Ballyturk. What kind of a place is…Ballyturk?
Before me is a sparse room: a studio apartment, shared by two grownups, yet not necessarily adults, considering the aesthetic style that edges on simultaneously chaos and Spartan. And all the balloons scattered around: a potential hazard for the easily startled, surely.
Two nameless men populate the room: one in a cropped top and a 1970s red hurling helmet (1, played by Tadhg Murphy), and the other with a ginger mullet, wearing nothing but underpants and a curious layer of talcum power over his entire body (2, Mikel Murfi).
It quickly becomes clear that this is their space and has been for an indescribable length of time. Although they cannot seem more out of place here.
There doesn’t seem to be an exit either.
Life unravels at a manic pace for the men, as the two nameless men go about their business, trying hard to grasp onto a certain reality, or the lack thereof.
Ballyturk? That seems to be an anchor to the men’s consciousness.
They remember everyone, every thing from Ballyturk, in great details, a rural epicenter of gossip and mundane nothings: 1 describes each of the townsfolk’s daily routines, and 2 recalls every turn on his path heading home from the grocery store after buying a single bottle of milk.
They don’t use the word, although it is spelled out in neon lights against the back wall in episodes of the men’s fever dreams, under which sketches of half-forgotten faces stare out blankly like ghosts of distant memories.
Perhaps it’s where they’re from…Ballyturk, the name of their lost childhoods? Not quite. Or rather, a game played by the two co-dependent outsiders isolated from their past, and as the never-changing, austere exterior world closes in on them, an imaginary realm that becomes more and more elaborate and fantastical.
Two nameless men, each with overly active imaginations, at times seem almost like brothers, yet at times they don’t even seem to know each other.
They speak of a sense of “foreboding” though, from the very beginning, which is what you’d get from the play as well, from the very beginning. They speak of it as a terrifying thing, a savage bunny who stabs his brother to death for no particular reason. (“That’s family for ya…”)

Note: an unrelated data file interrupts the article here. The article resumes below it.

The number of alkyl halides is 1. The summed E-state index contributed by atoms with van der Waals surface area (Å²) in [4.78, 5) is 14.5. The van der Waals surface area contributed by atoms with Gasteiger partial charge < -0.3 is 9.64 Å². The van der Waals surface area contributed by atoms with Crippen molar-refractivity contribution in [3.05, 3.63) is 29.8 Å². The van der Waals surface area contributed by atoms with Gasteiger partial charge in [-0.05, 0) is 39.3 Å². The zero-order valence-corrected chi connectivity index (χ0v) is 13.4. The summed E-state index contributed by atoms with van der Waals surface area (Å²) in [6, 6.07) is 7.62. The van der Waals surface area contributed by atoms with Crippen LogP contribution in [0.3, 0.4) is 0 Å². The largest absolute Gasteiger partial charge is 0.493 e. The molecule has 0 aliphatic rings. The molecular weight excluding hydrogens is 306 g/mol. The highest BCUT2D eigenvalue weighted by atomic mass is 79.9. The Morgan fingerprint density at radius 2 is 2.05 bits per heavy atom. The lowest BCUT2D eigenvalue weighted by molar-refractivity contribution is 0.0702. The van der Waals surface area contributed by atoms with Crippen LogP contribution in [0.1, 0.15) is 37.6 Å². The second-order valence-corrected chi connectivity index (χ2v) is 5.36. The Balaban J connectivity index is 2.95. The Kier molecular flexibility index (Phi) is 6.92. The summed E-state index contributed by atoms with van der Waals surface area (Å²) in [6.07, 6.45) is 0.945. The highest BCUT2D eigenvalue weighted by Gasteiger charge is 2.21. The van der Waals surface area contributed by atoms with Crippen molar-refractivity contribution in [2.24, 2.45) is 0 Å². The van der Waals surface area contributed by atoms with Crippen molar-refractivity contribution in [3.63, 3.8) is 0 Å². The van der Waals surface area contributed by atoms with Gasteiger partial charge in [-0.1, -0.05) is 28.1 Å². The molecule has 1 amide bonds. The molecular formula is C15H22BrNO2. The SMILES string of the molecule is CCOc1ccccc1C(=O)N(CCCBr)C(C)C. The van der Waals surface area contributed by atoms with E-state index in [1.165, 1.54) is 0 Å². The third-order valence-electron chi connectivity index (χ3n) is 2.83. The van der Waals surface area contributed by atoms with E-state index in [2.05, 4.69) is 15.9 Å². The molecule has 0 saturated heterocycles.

Or, the particularity of wearing a bright yellow jumper in a town that’s mostly grey and brown and the color of dirt… It’s curious how, even in the men’s wildest dreams, their fantasy town is a collection of pretty drab people.
Perhaps the regularity and a sense of belonging is what they crave, as the two nameless men started to make me think of prisoners serving life sentences, or those inflicted with mental illness who treasure a bit of normalcy, or those who tip toe through life with a sense of displacement, existing but not really living.
The appearance of a mystery woman (Olwen Fouéré) interrupts the high energy, rollercoaster of a play with a sense of solemnity, and perhaps even a bit of a fear factor. Their apparent captor or the minstrel of their strange situation steps into the two nameless men’s dwelling from the suddenly collapsed back wall, and offers them a choice: one of them gets to leave the room, walk towards her for the 12 seconds, and die.
Fouéré‘s deliverance of this Death-like character is severe but with a hint of tenderness. There is no cruelty in her nature, but rather a matter-of-fact-ness, or even mercy. Her achingly beautiful monologue detailing the ephemerality of life, with all its beauty and tragedy, thus ties all the confusion together, and offers the two nameless men, as well as the audience, some clue as to how they all got here.
So now we know it. Ballyturk is a made-up wonderland with nothing of importance, but its beauty lies in the mundane. It’s a place we want to run away from as children, yet desire with all our hearts as we grow old.
Enda Walsh’s enigmatic new work will keep you on edge and speculating till the very end, and even then, you might still leave with traces of uncertainty. It’s also an absolute delight to witness the pair‘s spot-on physical comedy even in this bleakest of stories: one of the highlights comes as Murphy‘s 1 is describing every resident of Ballyturk and Murfi‘s 2 physicalizes with a few gestures and motions the essence of all the people we never know but are so familiar with.
Ballyturk is certainly a play that deserves much attention and introspection after the rapid-fire experience. It might not be for everyone, especially those who step inside the theatre expecting a tangible narrative or simple characters. Ballyturk will surely mean different things to each audience member, and that’s, more often than not, the best part of theater.
Ballyturk runs to January 28, 2018. More production info can be found here.